A team from the University of Washington's Department of Electrical Engineering and the Allen School of Computer Science & Engineering has managed to build and successfully make calls with a battery-less phone.
The device currently looks like the most basic parts of the inside of a palm-sized computer, there is no screen, no case, and it doesn't look anything like something that would be widely used yet. The battery-less concept was proven through Skype and a custom base station the team made, after they were able to make calls, put someone on hold, and receive calls on the phone.
Regular phones conduct a very power hungry conversion, from analog signal to a digital format.This phone is able to operate without any battery and avoid that conversion by exploiting tiny vibrations in its microphone or speaker that happen when a user talks into the phone or listens to a call.
The phone only requires 3.5 microwatts of power and was built with regular off-the-shelf components. In addition to the user-based power generation, it can also gather power from ambient analog RF transmissions from the base station up to 31 feet away. The phone can also gather power from a solar cell the size of a grain of rice built into the phone; which would extend the range up to 50 feet from the base station.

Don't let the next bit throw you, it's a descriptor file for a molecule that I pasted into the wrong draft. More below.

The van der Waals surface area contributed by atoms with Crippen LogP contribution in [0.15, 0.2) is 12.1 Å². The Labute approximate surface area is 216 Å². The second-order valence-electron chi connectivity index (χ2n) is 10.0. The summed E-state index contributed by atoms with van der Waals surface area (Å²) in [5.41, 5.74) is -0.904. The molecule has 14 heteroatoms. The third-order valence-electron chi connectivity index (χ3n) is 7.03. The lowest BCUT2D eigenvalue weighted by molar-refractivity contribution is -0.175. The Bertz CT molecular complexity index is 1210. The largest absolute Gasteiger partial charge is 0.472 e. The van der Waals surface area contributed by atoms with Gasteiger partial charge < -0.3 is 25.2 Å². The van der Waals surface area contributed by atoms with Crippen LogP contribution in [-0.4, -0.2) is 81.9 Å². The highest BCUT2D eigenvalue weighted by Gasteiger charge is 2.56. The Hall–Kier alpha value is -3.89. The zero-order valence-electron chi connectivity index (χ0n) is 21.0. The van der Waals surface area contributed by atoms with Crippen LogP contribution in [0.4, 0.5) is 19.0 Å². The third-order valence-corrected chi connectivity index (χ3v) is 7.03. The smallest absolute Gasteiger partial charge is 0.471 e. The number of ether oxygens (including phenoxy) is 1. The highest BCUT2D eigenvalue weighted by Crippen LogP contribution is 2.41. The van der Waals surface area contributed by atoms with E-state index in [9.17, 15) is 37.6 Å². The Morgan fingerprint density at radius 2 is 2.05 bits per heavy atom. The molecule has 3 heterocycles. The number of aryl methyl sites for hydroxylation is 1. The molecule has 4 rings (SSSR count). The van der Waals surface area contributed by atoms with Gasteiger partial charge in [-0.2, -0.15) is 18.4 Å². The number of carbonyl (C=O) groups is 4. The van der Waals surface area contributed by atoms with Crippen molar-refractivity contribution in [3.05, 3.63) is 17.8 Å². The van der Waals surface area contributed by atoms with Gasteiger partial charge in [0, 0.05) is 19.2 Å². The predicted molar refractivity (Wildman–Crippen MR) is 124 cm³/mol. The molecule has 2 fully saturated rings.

The team says that all cell phone towers or Wi-Fi hotspots could easily be fitted with the analog RF signals that this phone requires to operate, which means you would be able to go battery-less nearly everywhere.
The device, which is still a prototype, is very much like an old walkie-talkie; the user has to push a button to receive and push a button to transmit, all through a pair of headphones. It’s likely that the current rudimentary feel of the device will be ironed out before it is developed into an actual product. The team has already set its sights on a similar device that can stream basic video, so who knows what it might look like and be capable of when it is completed.
If we are to take the relaunch of the no-frills Nokia 3310 or the development of the Light Phone as examples, long or endless battery life is definitely something that outweighs other capabilities for many users. If this phone does come out, it will be very popular amongst those seeking a basic yet reliable communication device.
Source and image: University of Washington